IT jobs relocating to West England and South Wales

Many IT professionals looking for a better quality of life assume they need to make a trade-off in terms of career development and salary, but that isn't the case if you move to the West of England and South Wales, according to recruiters and employers in the region.

Many IT professionals looking for a better quality of life assume they need to make a trade-off in terms of career development and salary, but that isn't the case if you move to the West of England and South Wales, according to recruiters and employers in the region.

IT vacancies in the area are up by 10%, according to the latest survey from IT data provider Salary Services. Owen O'Neill, managing director at Ashton Consulting, a Bristol-based IT recruitment consultancy, attributes this both to relocation by public and private sector organisations - such as the Meteorological Office in Exeter and Orange in Bristol - and to growth in businesses founded in the region.

Historically, the West has had a strong presence employing engineering professionals in electronics, defence and aerospace. The electronics sector continues to be a major employer companies include Swindon Silicon Systems and Apertio, which was recently acquired by Nokia.

By contrast, the IT industry in South Wales is relatively young. "When I left university in the 1980s, there really wasn't much in the way of IT opportunities in South Wales," says Chris Short, managing director at Fusion Workshop, a Cardiff-based software house specialising in ­enterprise web development. "That is not the case now, and there are very good opportunities with serious career prospects."

Relocating headquarters

Among those that have shifted IT staff to the region are financial services companies. These have relocated national or regional headquarters into the area, particularly in the north around Cheltenham and Gloucester, where employers such as Zurich and Endsleigh Insurance are based.

Short points out that many of the IT staff who join these finacial companies already have some connection with the area, such as having been to one of its universities.

Most recently, O'Neill says, there has been a boom in new media, with support organisations such as Bristol Media being funded by the South West of England Regional Development Agency to promote the growth of new media businesses in the area.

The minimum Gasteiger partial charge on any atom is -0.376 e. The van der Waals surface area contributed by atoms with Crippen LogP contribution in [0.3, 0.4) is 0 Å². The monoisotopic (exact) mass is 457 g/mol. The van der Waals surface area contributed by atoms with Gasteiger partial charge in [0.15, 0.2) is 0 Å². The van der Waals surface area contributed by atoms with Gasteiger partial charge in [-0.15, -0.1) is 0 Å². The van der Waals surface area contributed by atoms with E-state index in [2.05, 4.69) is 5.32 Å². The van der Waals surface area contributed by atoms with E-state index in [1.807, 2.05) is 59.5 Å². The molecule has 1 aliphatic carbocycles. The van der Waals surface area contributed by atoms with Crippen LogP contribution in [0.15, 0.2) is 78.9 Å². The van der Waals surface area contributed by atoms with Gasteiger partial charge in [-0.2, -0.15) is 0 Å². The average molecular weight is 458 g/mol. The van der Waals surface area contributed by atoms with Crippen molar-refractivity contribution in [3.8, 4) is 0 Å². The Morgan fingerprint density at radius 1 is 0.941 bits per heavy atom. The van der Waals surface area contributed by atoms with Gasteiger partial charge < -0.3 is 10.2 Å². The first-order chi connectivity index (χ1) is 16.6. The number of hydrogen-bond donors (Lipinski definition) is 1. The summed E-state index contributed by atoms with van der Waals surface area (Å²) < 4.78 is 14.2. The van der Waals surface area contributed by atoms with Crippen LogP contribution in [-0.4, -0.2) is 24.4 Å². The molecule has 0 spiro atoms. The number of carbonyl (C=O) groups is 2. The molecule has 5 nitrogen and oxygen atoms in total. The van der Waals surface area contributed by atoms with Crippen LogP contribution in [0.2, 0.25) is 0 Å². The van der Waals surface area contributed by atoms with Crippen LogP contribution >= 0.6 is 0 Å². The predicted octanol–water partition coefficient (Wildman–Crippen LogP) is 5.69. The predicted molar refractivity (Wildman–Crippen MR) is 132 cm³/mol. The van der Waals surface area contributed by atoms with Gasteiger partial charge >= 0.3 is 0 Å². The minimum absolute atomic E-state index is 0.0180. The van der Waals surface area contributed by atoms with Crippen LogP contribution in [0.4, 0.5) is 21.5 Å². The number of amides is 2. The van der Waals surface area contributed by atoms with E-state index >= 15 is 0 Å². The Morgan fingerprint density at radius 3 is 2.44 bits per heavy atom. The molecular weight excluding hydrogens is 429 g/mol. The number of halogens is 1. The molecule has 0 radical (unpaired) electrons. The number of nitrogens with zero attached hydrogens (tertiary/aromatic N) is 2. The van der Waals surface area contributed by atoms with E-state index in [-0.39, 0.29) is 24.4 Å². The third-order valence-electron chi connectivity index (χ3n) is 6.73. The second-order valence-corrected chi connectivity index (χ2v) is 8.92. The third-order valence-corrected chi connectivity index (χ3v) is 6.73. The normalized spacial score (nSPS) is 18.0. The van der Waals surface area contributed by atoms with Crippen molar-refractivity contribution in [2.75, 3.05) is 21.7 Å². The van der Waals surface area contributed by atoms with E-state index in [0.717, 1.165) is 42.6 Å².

Jim Whelan, managing director at Bristol-based MVM Recruitment, a specialist IT consultancy within global recruiter Vedior Group, says this is just one facet of a well-established base of small and medium-sized IT services companies in the area looking for developers with specialist skills. "There is a strong vein of entrepreneurship in the area and we supply staff for a lot of specialist developers and consultancies," he says.

So IT professionals relocating out of London and the South East - which accounts for about half the IT jobs in the UK - needn't worry that they will find their career development limited. Whelan says they will be joining a community of about 60,000 IT professionals.

O'Neill says, "There is a wide and increasing choice of employers of all sizes, and many of the companies here are growing rapidly, so there are lots of opportunities to grow with them."

Demand for expertise

Not surprisingly, employers in the region are looking for skills that are popular elsewhere, such as Java, .net and experience in finance applications. But there is also significant demand for staff with expertise in embedded software.

"There is intense competition for all those skills in the permanent market, even though there is a sizeable pool of candidates," Whelan says. "The contract market has slowed over the last two or three years as companies have tended to bring work in-house, but there is still a call for experience in C# and SQL Server in IT services companies and end-user organisations."

Whelan says salaries may be typically about 20% lower than in London, but your money will go further, thanks to slightly lower property prices and cheaper commuting costs.

Short suggests that new media companies such as Fusion are paying only a few per cent less than comparable roles in London for most technical and project management roles. "Some of the rates paid in the Square Mile are way above what we could match, but if you add in our investment in training and other incentives, the total package is very competitive," he says.

Work/life balance

Even with lower salaries, the pay-off is a better work/life balance.O'Neill says, "Companies can genuinely offer a work/life balance. Even if you are working in the middle of Bristol or Cardiff, you are only 10 minutes from fields."

Short says, "Most of our staff are outdoor types, most either mountain bike, surf, climb, sail or similar. All this can be had in the Cardiff area with great destinations such as the Gower Peninsular and Brecon Beacons all less than 45 minutes away".

Cultural life is also vibrant. "There is an attractive city social life, especially for young professionals, in the larger cities, such as Bristol and Cardiff," Whelan says.

Short says, "South Wales is pretty cosmopolitan and there is a relaxed and friendly culture. With house prices and cost of commuting taken into consideration, a young IT professional is better off financially, but without having to sacrifice all that makes life outside work enjoyable and stimulating".

O'Neill adds that the region is also geared to families, with councils such as Bristol offering plenty of free or low-cost summer activities. And good transport links mean you can get to almost anywhere in Wales or England in a couple of hours, and the airports fly to a wide range of international destinations.

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